A game and messenger client-server system is provided including a plurality of game clients, a game server, a plurality of messenger clients, and a messenger server. The game server includes logic to operate a multiplayer game using inputs from and outputs to an active game set of game clients, wherein game clients other than those in the active game set can join an active game by supplying the game server with a reference to the active game.
Wait a second, this sounds familiar! Microsoft's Gaming Zone predates 2001, and I am sure that I chatted with people there while playing Checkers or Chess. What about the many other game client sites? GameSpy Arcade anyone? I remember playing in the World Opponent Network back in 1999. I also played in KaliNet, which had chat capabilities, and I know that I am forgetting a lot more. By 2001, almost all game developers had their own online gaming server with chat capabilities. How can Yahoo claim that there was no relevant non-patent prior art?

Monday, February 07, 2005

"I sue dead people"

The RIAA has reached a new low in their tactics of suing P2P users. According to The Register, they have sued a dead woman. I love this line:

"An RIAA spokesperson said that it would try and dismiss the case."
Yep, nobody is safe from the RIAA.

Sunday, February 06, 2005

LL.M. in Innovation and Technology Law

This is a Distance Learning LL.M. we are going to start in Edinburgh. If you fancy spending a year (or two) studying Technology Law but can't be bothered to travel abroad, then we will happily make you feel welcome with the distance LL.M.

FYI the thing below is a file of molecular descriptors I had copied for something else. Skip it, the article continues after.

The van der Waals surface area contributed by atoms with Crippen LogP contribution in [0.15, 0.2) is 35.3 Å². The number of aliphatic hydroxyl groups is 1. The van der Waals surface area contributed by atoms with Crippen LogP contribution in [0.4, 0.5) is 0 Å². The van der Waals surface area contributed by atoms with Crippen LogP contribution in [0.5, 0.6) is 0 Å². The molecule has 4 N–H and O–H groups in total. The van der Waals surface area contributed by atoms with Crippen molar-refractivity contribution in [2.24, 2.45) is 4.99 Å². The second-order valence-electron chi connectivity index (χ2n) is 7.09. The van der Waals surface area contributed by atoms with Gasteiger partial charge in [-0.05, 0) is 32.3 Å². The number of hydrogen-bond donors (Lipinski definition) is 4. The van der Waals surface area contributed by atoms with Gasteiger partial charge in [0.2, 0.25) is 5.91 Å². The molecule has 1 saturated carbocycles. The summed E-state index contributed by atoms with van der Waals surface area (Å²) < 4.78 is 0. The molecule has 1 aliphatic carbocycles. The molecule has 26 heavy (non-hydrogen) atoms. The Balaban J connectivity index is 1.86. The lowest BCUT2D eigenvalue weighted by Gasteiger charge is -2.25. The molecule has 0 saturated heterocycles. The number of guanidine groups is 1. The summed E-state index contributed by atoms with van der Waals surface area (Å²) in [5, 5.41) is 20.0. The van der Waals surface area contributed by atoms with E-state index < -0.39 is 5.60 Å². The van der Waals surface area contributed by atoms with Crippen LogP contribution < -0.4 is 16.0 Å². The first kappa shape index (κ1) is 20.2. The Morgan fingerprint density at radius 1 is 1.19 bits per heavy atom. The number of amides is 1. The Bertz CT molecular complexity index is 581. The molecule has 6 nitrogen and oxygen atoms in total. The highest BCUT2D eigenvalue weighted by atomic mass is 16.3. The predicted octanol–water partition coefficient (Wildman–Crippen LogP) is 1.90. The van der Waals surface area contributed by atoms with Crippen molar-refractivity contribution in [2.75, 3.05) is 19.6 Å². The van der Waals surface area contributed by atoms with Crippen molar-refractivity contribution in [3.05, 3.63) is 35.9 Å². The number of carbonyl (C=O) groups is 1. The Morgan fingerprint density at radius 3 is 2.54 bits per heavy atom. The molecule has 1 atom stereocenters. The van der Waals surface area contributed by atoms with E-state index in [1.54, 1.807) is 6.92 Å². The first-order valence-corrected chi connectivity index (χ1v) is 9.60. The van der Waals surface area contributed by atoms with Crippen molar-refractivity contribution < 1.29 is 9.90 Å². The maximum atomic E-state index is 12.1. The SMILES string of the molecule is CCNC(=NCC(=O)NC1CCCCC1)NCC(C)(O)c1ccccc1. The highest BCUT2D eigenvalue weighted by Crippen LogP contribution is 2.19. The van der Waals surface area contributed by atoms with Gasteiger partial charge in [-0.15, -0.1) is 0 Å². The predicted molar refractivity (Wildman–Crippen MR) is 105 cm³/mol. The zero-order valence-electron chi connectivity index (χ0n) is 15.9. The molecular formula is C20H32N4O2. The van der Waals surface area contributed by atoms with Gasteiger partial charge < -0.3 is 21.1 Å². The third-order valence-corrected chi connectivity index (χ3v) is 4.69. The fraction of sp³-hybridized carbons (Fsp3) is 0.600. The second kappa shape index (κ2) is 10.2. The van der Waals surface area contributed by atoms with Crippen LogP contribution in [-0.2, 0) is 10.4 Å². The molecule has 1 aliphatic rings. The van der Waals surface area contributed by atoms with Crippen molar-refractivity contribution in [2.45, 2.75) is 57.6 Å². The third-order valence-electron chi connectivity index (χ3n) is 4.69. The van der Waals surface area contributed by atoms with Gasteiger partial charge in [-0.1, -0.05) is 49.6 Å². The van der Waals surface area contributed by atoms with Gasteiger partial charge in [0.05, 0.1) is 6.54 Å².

BSA: Such a class act

You want to get more money for your industry (which is already a very profitable one). What do you do? You ask people to turn in their bosses for software piracy after you leave the company. I was reading The Onion when I came across this ad:

Being The Onion, I thought that this was parody, but I clicked on the link and it takes you to BSA's rat page. Yup, accuse your employer of possessing unlicensed software, the ultimate parting gift. Is it just me or is this sleazy? BTW, when did unlicensed software become pirated software?

Friday, February 04, 2005

Downloading shows is the new MP3

(Registration required, remember to use Bugmenot). So, BitTorrent is making TV execs uneasy in the United States. It was meant to happen, as torrent technology is quite fast, but not as fast as the article would make us believe. I still cringe at the use of the word "stealing", the fact that I have downloaded the 5 episodes of Macross Zero does not mean that I will not buy the DVD as soon as it comes out. I am really bothered about the unimaginative copyright industry suits and their exaggerated claims, where any download is immediately translated as a lost sale, when the reality is much more complex.

Thursday, February 03, 2005

Copyright law gone mad again?

Check this out. The Eiffel Tower's website specifies that the nighttime Eiffel Tower is protected by copyright, therefore all nighttime pictures of the famous tower that are not licensed are infringing copyright. I have done some research and it seems like the Société Nouvelle de la Tour Eiffel (SNTE) claims that the new light arrangement in the tower is a work of art, and therefore subject to copyright. Their FAQ states that: